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Top 10 Colleges and Universities from U.S. for 2012 News

U.S. News College Rankings IconEach year, U.S. News releases rankings of the top universities around the country. Although many education experts question the value of college rankings, most schools use these rankings a marketing tool. The list of best colleges is almost unvaryingly topped with Ivy League institutions, followed by highly competitive technical universities, such as MIT and CalTech. The rankings are determined by a number of criteria, including student matriculation rate, class size and the average ACT/SAT score of the student body.

This year, California Institute of Technology and Massachusetts Institute of Technology both rose from the 2011 rankings, in an odd tie between five universities for the fifth position.

Here are the top 10 Colleges, according to U.S. News:

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Department of Education Reminds School Districts that Discrimination is Illegal

As school districts begin enrolling for the next school year, a letter from the U.S. Department of Education was sent out to remind school districts that denying elementary or secondary education to any student is federally prohibited. In response to recent reports of school districts rejecting students based on citizenship, the letter was meant to reinforce the federal guidelines of education as decided in the 1982 Supreme Court case, Plyer v. Doe.

The decision of Plyer v. Doe upholds the inability of any state to deny public education to students whether they are a citizen of the United States or not. Denying education to illegal immigrants was seen as imposing a hardship on minors who were not accountable for the immigration decisions of their parents. Despite the actions of several American school districts participating in education discrimination this has been the law since 1982.

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Why You Should Throw Out College Rankings

Colletrash-college-rankingsge rankings are good for selling magazines and college guide books, but are they good for students? Most likely not. “No current ranking system of colleges and universities directly measures the most critical point—student performance and learning,” said former Secretary of Eduction Margaret Spellings. Not only are the various criteria for rankings debatable, they often do little to help students understand what kinds of programs are compatible with their learning styles, interests, social lives and financial needs.

Each Ranking Has Bias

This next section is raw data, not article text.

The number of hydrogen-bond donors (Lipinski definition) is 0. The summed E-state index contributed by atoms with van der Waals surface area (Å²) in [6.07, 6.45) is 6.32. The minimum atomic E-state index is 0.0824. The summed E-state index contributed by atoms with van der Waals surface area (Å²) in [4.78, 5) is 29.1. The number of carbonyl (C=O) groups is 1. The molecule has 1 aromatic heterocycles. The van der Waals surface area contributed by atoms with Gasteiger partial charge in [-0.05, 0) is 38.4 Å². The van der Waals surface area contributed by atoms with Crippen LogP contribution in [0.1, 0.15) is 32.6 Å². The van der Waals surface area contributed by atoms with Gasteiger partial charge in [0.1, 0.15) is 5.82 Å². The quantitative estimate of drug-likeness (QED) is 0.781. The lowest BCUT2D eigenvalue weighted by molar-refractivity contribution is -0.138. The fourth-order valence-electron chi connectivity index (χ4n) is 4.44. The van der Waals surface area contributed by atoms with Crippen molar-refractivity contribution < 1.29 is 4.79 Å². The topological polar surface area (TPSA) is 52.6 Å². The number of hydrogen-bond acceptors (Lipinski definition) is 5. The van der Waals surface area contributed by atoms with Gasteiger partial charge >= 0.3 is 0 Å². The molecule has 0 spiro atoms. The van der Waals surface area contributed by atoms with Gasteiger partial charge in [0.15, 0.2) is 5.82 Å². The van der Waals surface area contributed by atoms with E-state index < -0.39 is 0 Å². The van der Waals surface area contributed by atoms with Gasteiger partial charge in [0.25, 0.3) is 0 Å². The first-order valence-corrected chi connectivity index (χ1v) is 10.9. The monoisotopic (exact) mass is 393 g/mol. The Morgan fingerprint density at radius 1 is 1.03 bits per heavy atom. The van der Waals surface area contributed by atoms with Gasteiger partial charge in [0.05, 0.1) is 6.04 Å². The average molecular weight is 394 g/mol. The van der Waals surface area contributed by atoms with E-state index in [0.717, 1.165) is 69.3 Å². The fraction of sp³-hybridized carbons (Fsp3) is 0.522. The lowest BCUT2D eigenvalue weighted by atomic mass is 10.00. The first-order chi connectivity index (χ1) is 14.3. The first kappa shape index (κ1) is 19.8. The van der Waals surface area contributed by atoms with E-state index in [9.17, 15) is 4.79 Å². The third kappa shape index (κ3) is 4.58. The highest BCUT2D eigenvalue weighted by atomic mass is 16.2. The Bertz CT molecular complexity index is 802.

There is no numerical value that can describe a college. So reviewers have to invent various types of criteria that can be quantified. Some of these criteria are fairly straight forward: tuition, acceptance rate, teacher to student ratio. Firstly, how much these factors impact the student experience is debatable, and the weight each criterion is given is subjective. Secondly, there are kinds of criteria that must be gathered from answers that are themselves subjective.

U.S. News values the number of full-time professors, financial resources, graduate performance, and alumni giving. While this is valid data, it is also favors colleges that have big endowments and wealthy student bodies. On the other hand, Forbes claims to rank colleges from the student’s perspective. This leads to a bias towards schools where students’ values cohere closely with those of the college. While this is not a bad thing, neither is ideological diversity. Just because students see faults in their college or have disagreements with the administration doesn’t mean that they are receiving a poor education.

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Considering the College Rankings: Forbes vs. US News

usnews-vs-forbes-college-rankingsCollege ranking is controversial, and not just because school pride dictates we consider our college or alma mater the best. On the heels of Forbes announcement of the best colleges in the states, US News has released its behemoth of a report. The two reports have fairly different conclusions, so it’s best to consider the different criteria used by each report.

The two reports obviously have different criteria. Forbes specializes in ranking colleges with a high level of student input. The first question in their published criteria asks if students enjoy their classes and overall academic experience. Next they consider how well graduates do in their post-college careers and how many students graduate in four years or less. They do not reveal how they weight the rest of their criteria, but they do say that each counts for less than 20 percent. Read the rest of this entry »



Best 10 Law Schools in the U.S.

justice scalePersonally, if I ever decided to become a lawyer, I would want to go to Harvard Law School. Why, you might ask?

Because Elle Woods from “Legally Blonde” went there, duh.

Thankfully the people at US News have a slightly stricter and more selective process for determining which schools make the best law schools. US News analyzes each school, based on the following quality assessment factors: peer assessment score, assessment by lawyers/judges, selectivity, median LSAT scores, median undergrad GPA, acceptance rate, placement success, employment rate for graduates, and bar passage rate.

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